Now onto what I think is perhaps the album’s strongest point – the vocals. Yes, I know that this was considered to be one of the weak points of the album by a number of people, considering the fact that they’re a great departure from the venomous barrage that Psycroptic had become known for. But “Ob(Servant)” is where Jason Peppiatt really shines. On “Symbols of Failure”, Peppiatt’s goal seemed to be to imitate his predecessor, Matthew Chalk – a goal which he fell short of, with his mediocre vocals taking too much off the spotlight and, ultimately, making the majority of the tracks dull and forgettable. On “Ob(Servant)”, however, Peppiatt’s realised that he simply doesn’t have Chalky’s endurance, and has decided to slow down and give himself, and the music, time to breathe. Also, the focus has largely shifted away from traditional death growls (they’re still there, though), with Peppiatt now employing two new vocal styles for most of the album – a nicely-done black metal shriek (reminiscent of Ihsahn’s efforts on Emperor’s “Promethius: The Discipline of Fire and Demise”), and a loud, hoarse shout that will definitely put off all of the close-minded death metal purists out there (whose obligatory reaction to anything of the sort seems to involve condemning it as “gay metalcore shit”). He even seems to slip into a midway point between two of his three styles at some points, and different vocal techniques are often overdubbed over one another, helping to add depth and reinforce particular moments of tension. This is where you belong, Peppo – give yourself a round of applause.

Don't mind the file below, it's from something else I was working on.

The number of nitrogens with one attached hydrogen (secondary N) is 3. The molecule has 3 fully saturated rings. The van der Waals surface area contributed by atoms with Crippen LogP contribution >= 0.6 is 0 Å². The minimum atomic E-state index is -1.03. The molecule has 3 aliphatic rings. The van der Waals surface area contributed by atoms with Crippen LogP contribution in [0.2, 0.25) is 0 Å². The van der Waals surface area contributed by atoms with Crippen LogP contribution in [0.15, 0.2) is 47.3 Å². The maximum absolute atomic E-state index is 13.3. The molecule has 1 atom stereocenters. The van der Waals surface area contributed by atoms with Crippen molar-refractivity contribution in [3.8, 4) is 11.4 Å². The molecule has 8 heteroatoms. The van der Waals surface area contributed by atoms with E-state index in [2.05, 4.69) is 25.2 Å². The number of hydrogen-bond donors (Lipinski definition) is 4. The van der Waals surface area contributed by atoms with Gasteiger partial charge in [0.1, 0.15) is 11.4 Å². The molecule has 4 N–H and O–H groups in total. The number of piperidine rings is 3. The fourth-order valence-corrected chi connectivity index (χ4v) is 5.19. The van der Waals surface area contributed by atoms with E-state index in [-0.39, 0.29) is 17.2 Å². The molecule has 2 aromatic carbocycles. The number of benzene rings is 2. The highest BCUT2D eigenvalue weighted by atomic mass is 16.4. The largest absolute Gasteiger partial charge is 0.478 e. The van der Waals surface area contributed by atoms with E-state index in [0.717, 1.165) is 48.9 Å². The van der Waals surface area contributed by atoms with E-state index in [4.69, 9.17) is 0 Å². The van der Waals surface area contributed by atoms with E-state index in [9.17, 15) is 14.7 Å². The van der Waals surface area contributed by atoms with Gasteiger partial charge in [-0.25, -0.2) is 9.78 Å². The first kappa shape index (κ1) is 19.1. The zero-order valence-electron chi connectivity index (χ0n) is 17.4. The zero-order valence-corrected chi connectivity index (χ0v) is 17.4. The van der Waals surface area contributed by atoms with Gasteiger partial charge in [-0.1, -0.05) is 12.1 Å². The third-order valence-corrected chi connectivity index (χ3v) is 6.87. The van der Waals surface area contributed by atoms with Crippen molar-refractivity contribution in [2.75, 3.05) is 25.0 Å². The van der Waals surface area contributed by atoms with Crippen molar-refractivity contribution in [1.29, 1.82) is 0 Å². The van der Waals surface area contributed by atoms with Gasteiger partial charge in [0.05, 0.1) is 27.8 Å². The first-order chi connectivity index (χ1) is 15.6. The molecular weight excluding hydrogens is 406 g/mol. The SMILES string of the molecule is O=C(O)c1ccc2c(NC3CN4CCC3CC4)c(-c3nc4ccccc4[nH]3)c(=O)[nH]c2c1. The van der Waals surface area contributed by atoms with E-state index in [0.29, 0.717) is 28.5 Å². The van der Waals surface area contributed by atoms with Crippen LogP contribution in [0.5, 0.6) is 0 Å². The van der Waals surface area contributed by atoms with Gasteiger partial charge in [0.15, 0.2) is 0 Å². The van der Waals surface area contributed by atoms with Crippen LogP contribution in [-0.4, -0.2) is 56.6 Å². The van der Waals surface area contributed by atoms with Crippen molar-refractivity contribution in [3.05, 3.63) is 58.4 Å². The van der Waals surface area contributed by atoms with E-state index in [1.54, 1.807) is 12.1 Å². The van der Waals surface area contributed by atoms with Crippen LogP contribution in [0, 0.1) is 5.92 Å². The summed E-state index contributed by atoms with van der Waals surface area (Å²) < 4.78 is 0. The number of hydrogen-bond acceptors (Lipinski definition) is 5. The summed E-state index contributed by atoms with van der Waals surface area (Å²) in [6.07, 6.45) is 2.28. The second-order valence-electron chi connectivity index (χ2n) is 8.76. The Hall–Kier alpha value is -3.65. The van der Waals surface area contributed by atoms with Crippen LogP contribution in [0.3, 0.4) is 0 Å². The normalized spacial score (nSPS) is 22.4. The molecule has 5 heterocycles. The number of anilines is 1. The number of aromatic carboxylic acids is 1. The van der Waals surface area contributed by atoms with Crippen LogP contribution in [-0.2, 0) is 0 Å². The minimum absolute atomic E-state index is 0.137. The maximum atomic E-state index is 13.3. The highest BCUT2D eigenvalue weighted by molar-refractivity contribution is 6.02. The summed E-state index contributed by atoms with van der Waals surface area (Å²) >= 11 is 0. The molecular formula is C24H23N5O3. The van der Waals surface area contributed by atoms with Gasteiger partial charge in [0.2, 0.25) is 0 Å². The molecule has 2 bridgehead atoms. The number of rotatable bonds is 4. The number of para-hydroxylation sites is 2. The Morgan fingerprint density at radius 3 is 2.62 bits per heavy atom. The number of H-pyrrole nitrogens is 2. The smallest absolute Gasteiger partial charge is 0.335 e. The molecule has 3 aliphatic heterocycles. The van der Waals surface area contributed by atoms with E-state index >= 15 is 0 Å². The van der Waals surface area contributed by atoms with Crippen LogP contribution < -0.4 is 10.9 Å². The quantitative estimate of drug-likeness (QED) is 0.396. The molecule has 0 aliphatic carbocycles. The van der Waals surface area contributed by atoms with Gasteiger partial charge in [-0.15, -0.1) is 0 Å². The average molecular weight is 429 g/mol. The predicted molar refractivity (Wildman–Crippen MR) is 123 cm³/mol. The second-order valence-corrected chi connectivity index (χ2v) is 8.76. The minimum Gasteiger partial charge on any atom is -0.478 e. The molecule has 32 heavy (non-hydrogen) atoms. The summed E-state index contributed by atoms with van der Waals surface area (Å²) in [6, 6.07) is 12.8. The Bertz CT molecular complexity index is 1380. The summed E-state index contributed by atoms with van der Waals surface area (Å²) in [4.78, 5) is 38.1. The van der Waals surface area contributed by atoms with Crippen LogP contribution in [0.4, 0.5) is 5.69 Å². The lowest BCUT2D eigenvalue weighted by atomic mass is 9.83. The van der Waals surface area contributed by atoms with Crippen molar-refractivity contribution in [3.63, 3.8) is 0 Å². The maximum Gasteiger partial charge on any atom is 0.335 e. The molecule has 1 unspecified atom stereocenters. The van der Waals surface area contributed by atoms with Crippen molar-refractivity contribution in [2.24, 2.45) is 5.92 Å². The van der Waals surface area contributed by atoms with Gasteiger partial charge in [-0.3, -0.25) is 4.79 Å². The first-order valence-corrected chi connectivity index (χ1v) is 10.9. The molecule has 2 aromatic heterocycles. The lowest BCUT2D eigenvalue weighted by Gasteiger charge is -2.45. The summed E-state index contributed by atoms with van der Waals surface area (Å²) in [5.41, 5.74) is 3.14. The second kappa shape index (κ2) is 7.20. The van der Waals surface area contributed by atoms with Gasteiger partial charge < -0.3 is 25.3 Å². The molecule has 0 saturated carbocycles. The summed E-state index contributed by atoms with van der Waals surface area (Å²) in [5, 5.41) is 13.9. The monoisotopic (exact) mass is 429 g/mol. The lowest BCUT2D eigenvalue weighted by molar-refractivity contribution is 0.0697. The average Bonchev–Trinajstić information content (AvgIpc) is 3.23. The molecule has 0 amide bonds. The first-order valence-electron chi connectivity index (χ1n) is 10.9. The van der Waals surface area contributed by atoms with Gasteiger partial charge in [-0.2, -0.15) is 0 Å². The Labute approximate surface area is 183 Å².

The album’s production is your typical Psycroptic fare - clear and sterile. The vocals are mixed perfectly, as they’re not too prominent, yet not too quiet (if you need to know, an example of “too quiet” would be the harsh vocals on Ensiferum’s otherwise-brilliant “Iron”, although that was really only a minor inconvenience... yes, I like a rather wide range of metal). As for the guitar tone, it’s definitely an improvement over the last album. Whilst it still lacks gain and, as a result, heaviness (which I think is rather necessary, given that overly-distorting it would make it harder to appreciate Joe’s more technical riffs), it no longer has the tinny, robotic quality that it had on “Symbols”. The drums sound good, although the triggers on the bass drums have a “clicky” sound that can get irritating at times. And the bass... well, I can hear it, but not well enough. If Cam started to use a more contrapuntal style, I could comment further.